Sleep Disorders among Individuals with Rheumatoid Arthritis

Patricia Katz, Sofia Pedro, Kaleb Michaud

Research output: Contribution to journalArticlepeer-review


Background: Self-reported sleep problems are common in RA with potential negative health implications, yet relatively little research has focused on sleep in RA. We examined the prevalence of obstructive sleep apnea (OSA) risk, restless legs syndrome (RLS) symptoms, and short sleep (SS) in a large RA cohort (n=4200), and factors associated with each. Methods: Data are from FORWARD, The National Databank for Rheumatic Diseases. Validated screening measures assessed OSA risk and RLS symptoms. SS was based on self-reported average sleep time (<6 hours). The Medical Outcomes Study Sleep Problems Index I measured self-reported sleep quality. Multivariable logistic regression models identified independent predictors of sleep disorders and sleep quality and the independent association of OSA risk, RLS symptoms, and SS with self-reported poor sleep quality. Results: Twenty-one percent (n=899) had OSA diagnosis or risk, 30% (n=1272) had RLS symptoms or diagnosis, and 43% (n=1737) reported SS, and. RA disease activity was associated with each sleep disorder. Abatacept use was associated with lower odds of RLS and SS. Use of conventional DMARDS or abatacept were less frequent in the SS group. No medications were associated with OSA in multivariable analyses. Both RLS and SS were associated with worse perceived sleep quality. Discussion: Almost two thirds met criteria for at least one sleep disorder. RA disease activity and pain were significantly associated with each sleep condition. Additional research is needed to identify the causal pathway between sleep disorders and RA disease activity and pain and the long-term consequences of sleep disorders in RA. This article is protected by copyright. All rights reserved.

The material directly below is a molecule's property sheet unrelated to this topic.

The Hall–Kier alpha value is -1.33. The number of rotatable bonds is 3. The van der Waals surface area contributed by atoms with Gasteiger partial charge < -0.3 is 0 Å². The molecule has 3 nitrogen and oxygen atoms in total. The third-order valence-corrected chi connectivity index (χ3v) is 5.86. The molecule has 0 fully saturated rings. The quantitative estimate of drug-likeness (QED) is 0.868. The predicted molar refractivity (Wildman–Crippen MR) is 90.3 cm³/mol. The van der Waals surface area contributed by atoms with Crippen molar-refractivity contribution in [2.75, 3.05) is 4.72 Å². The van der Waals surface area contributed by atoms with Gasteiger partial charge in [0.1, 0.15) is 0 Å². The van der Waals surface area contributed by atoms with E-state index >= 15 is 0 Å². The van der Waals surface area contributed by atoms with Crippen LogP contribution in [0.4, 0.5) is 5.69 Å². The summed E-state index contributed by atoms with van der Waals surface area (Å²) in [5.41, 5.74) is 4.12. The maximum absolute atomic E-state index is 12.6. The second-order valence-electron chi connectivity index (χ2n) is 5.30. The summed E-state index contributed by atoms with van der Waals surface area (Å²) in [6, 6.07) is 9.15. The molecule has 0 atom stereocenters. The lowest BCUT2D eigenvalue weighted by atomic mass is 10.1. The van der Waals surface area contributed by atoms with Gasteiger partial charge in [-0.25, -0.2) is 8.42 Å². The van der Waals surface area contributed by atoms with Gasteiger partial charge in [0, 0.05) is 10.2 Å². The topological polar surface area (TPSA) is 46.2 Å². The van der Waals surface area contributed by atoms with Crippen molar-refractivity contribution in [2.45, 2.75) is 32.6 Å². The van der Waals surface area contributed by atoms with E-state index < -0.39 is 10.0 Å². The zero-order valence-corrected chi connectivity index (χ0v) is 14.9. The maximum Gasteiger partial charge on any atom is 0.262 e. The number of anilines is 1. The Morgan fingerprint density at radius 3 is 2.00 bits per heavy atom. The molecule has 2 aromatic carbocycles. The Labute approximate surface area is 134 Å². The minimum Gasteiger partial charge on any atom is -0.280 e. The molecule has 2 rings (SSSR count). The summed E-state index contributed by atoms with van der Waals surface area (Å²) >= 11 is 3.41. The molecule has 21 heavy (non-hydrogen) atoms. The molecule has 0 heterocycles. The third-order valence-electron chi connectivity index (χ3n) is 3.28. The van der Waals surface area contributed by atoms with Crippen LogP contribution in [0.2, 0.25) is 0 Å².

Original languageEnglish (US)
JournalArthritis care & research
StateAccepted/In press - 2022

ASJC Scopus subject areas

  • Rheumatology


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